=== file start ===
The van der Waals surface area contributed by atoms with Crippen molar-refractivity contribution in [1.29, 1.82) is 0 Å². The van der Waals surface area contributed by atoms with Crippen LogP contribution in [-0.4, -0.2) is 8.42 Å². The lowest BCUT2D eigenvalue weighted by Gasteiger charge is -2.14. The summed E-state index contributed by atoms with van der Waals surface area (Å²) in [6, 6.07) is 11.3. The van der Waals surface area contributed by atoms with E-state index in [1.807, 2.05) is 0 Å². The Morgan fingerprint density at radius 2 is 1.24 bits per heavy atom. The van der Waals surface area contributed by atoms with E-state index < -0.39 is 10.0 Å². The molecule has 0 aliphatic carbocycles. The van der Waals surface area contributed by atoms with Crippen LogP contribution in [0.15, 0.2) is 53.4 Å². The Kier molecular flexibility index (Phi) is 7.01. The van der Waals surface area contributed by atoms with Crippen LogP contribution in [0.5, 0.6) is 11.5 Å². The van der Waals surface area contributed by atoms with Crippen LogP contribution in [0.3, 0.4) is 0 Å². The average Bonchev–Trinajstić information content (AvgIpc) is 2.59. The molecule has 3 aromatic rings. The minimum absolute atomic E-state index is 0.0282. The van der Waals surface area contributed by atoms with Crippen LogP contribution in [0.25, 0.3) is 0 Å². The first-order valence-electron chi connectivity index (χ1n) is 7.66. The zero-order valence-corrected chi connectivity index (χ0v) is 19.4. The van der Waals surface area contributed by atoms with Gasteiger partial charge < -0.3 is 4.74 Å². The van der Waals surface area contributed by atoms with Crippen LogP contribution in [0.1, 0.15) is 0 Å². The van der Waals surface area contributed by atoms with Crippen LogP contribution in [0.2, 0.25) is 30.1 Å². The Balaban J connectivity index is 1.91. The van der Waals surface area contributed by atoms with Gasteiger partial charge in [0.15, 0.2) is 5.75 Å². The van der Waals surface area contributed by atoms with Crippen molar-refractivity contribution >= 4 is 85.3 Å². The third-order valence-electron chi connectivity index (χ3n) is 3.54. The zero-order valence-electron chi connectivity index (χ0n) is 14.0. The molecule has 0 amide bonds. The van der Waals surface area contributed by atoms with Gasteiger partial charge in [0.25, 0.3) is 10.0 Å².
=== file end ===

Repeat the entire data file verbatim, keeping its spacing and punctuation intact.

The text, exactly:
The van der Waals surface area contributed by atoms with Crippen molar-refractivity contribution in [1.29, 1.82) is 0 Å². The van der Waals surface area contributed by atoms with Crippen LogP contribution in [-0.4, -0.2) is 8.42 Å². The lowest BCUT2D eigenvalue weighted by Gasteiger charge is -2.14. The summed E-state index contributed by atoms with van der Waals surface area (Å²) in [6, 6.07) is 11.3. The van der Waals surface area contributed by atoms with E-state index in [1.807, 2.05) is 0 Å². The Morgan fingerprint density at radius 2 is 1.24 bits per heavy atom. The van der Waals surface area contributed by atoms with E-state index < -0.39 is 10.0 Å². The molecule has 0 aliphatic carbocycles. The van der Waals surface area contributed by atoms with Crippen LogP contribution in [0.15, 0.2) is 53.4 Å². The Kier molecular flexibility index (Phi) is 7.01. The van der Waals surface area contributed by atoms with Crippen LogP contribution in [0.5, 0.6) is 11.5 Å². The van der Waals surface area contributed by atoms with Crippen LogP contribution in [0.3, 0.4) is 0 Å². The average Bonchev–Trinajstić information content (AvgIpc) is 2.59. The molecule has 3 aromatic rings. The minimum absolute atomic E-state index is 0.0282. The van der Waals surface area contributed by atoms with Crippen LogP contribution in [0.25, 0.3) is 0 Å². The first-order valence-electron chi connectivity index (χ1n) is 7.66. The zero-order valence-corrected chi connectivity index (χ0v) is 19.4. The van der Waals surface area contributed by atoms with Gasteiger partial charge < -0.3 is 4.74 Å². The van der Waals surface area contributed by atoms with Crippen LogP contribution in [0.1, 0.15) is 0 Å². The van der Waals surface area contributed by atoms with Crippen LogP contribution in [0.2, 0.25) is 30.1 Å². The Balaban J connectivity index is 1.91. The van der Waals surface area contributed by atoms with Gasteiger partial charge in [0.15, 0.2) is 5.75 Å². The van der Waals surface area contributed by atoms with Crippen molar-refractivity contribution >= 4 is 85.3 Å². The third-order valence-electron chi connectivity index (χ3n) is 3.54. The zero-order valence-electron chi connectivity index (χ0n) is 14.0. The molecule has 0 amide bonds. The van der Waals surface area contributed by atoms with Gasteiger partial charge in [0.25, 0.3) is 10.0 Å².